A while back, we brought you a brief glimpse of Bill Shatner inadvertently lifting the lid on his toupee use in the Star Trek episode "The Empath" (see here for the images). A similar example can be found in the episode "Turnabout Intruder" (see here). Now, thanks to reader Margaret, we have a third example from Star Trek's infamous Season 3 from the episode "The Lights of Zetar".
In this instance, the rear of the toupee appears to have been neglected by the hairstylist, leading to visible bald patches showing through on either side of it - quite remarkable really. Here's the first example, first at regular size and speed, then zoomed in and slowed down:
And here's the second, far more pronounced example:
But rather than just pointing to these kinds of toupological slip ups, a crucial part of what we at Shatner's Toupee try to do is to understand their meaning, placing them in an appropriate context. Much like reading tea leaves (known as tesseography or tassology), toupology seeks to find insight based on the contours of Bill Shatner's toupee. What is it saying about society; about mankind; about the times; or about the declining quality of Star Trek?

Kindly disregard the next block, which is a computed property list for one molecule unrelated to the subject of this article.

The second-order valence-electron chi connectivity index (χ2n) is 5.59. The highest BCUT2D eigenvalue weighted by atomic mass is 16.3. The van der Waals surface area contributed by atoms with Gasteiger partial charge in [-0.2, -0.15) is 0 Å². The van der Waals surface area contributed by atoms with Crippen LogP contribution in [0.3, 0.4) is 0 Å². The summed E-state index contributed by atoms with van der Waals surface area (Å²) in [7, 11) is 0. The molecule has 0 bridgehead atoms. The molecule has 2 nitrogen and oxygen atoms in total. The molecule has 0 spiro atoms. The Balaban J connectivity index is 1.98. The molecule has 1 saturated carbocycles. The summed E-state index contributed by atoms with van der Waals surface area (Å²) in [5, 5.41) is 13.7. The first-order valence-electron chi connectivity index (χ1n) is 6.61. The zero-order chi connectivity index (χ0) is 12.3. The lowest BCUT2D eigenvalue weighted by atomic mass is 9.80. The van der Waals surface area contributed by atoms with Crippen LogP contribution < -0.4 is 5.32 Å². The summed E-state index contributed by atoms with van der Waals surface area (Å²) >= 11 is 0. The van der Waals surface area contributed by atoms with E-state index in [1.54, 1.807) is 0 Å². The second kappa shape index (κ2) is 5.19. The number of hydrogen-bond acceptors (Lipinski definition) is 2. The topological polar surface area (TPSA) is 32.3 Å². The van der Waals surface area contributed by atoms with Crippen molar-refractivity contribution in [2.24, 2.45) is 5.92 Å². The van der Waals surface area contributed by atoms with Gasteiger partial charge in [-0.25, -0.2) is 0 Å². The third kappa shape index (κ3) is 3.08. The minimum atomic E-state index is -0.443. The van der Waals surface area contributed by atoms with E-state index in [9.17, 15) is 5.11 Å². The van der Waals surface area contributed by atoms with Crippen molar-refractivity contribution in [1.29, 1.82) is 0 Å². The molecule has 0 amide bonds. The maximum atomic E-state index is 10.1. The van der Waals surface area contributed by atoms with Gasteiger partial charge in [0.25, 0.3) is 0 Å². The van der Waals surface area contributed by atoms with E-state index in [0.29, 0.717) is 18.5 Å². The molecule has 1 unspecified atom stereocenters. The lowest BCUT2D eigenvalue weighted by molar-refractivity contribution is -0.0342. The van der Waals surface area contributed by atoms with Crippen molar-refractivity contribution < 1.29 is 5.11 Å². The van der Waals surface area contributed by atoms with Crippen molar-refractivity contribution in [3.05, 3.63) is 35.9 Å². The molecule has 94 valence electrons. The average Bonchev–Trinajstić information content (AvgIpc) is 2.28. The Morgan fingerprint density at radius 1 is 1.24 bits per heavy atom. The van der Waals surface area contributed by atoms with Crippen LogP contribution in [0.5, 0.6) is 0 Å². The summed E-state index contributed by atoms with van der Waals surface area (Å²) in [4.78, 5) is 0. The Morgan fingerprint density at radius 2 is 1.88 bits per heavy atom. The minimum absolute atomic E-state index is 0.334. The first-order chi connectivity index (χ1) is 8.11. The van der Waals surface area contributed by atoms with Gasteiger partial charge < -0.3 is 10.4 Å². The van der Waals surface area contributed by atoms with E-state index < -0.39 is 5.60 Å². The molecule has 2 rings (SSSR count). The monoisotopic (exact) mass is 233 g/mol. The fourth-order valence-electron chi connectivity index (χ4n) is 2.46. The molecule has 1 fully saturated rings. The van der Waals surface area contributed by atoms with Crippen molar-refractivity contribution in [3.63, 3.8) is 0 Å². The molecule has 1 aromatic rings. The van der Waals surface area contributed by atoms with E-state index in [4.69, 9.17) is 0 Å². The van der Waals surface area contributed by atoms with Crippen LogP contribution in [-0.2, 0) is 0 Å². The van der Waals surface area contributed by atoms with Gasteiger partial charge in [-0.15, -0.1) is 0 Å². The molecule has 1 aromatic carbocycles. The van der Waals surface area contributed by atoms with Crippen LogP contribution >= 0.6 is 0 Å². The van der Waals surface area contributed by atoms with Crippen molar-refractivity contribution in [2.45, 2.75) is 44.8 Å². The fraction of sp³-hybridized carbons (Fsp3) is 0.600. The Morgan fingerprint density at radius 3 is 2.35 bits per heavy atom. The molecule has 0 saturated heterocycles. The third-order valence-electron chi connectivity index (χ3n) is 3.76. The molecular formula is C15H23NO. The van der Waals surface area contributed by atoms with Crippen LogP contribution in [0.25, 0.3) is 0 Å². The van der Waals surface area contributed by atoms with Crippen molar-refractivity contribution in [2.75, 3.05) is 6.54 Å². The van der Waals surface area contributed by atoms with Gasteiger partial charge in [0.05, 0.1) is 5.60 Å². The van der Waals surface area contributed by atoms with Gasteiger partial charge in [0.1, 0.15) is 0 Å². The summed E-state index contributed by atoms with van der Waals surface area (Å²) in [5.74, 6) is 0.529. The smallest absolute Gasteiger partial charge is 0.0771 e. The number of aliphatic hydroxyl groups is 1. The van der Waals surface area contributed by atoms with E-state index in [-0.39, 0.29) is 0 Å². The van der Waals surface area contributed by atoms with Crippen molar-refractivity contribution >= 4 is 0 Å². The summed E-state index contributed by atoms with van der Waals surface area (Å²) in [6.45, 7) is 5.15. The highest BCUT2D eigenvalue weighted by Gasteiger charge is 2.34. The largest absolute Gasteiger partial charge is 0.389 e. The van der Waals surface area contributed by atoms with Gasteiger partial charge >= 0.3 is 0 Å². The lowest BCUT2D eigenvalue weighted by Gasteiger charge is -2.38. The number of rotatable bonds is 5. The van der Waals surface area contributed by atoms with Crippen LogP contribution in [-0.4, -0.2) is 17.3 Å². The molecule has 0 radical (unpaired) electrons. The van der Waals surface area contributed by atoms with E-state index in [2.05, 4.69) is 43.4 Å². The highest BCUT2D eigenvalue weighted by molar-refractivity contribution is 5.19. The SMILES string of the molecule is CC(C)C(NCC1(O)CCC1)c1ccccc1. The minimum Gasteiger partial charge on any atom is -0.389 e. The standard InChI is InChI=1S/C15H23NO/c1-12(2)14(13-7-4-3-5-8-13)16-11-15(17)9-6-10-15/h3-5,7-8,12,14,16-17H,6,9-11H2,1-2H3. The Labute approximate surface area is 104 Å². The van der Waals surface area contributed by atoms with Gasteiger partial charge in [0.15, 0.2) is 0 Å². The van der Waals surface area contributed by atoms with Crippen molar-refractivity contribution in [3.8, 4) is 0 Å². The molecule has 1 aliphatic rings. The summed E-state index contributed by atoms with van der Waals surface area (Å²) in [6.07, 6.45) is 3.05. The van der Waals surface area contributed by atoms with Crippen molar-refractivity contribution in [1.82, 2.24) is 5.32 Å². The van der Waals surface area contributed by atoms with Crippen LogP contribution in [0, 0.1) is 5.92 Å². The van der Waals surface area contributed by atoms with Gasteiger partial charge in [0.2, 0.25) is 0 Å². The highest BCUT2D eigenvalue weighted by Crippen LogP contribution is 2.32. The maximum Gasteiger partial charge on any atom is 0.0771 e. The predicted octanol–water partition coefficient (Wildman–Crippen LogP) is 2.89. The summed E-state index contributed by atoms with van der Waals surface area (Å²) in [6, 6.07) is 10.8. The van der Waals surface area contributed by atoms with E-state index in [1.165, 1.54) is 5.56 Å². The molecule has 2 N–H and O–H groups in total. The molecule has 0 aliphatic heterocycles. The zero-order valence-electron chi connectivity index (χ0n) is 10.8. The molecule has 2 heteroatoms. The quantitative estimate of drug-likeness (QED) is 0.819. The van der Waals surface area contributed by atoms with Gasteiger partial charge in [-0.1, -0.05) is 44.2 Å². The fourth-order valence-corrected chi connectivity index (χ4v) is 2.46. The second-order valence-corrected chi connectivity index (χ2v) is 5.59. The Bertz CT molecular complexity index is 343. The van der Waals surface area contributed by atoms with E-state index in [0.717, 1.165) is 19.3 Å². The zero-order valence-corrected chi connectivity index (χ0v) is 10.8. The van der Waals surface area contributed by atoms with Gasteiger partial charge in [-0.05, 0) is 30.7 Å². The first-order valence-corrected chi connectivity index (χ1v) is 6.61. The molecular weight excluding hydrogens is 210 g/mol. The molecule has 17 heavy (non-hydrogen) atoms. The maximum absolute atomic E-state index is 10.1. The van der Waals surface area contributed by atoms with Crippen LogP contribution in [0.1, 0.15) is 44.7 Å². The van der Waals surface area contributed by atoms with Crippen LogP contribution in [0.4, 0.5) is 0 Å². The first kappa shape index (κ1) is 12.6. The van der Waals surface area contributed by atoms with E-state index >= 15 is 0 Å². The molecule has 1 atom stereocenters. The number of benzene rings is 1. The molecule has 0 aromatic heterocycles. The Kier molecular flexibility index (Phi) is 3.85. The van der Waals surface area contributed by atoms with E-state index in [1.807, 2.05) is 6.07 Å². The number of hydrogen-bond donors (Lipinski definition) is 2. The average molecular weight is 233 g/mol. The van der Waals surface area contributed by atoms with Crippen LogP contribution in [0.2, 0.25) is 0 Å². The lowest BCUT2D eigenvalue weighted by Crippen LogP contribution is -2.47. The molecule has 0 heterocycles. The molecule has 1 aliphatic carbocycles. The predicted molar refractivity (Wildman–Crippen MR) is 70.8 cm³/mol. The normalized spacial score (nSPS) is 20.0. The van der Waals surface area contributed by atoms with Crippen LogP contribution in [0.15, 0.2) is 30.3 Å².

In our humble view, "The Lights of Zetar" is the single worst episode of the entire original Star Trek series. Unlike the notorious "Spock's Brain", which is at least entertaining, albeit ridiculous, this episode is arguably a complete unwatchable mess from start to finish. Scotty suddenly so in love with a woman that he stops loving the Enterprise's engines? Just one example highly indicative of the lack of attention given to characterization during Season 3.
So, were the holes in Bill Shatner's toupee commenting on the character and plot holes in the episode? The script is unfilmable, and so the toupee will also be! And is it really a coincidence that what most will surely agree is one of Star Trek's worst episodes also contains one of the worst Bill Shatner toupee moments in the series? One lesson is clear - if the toupee isn't happy, then producers take note...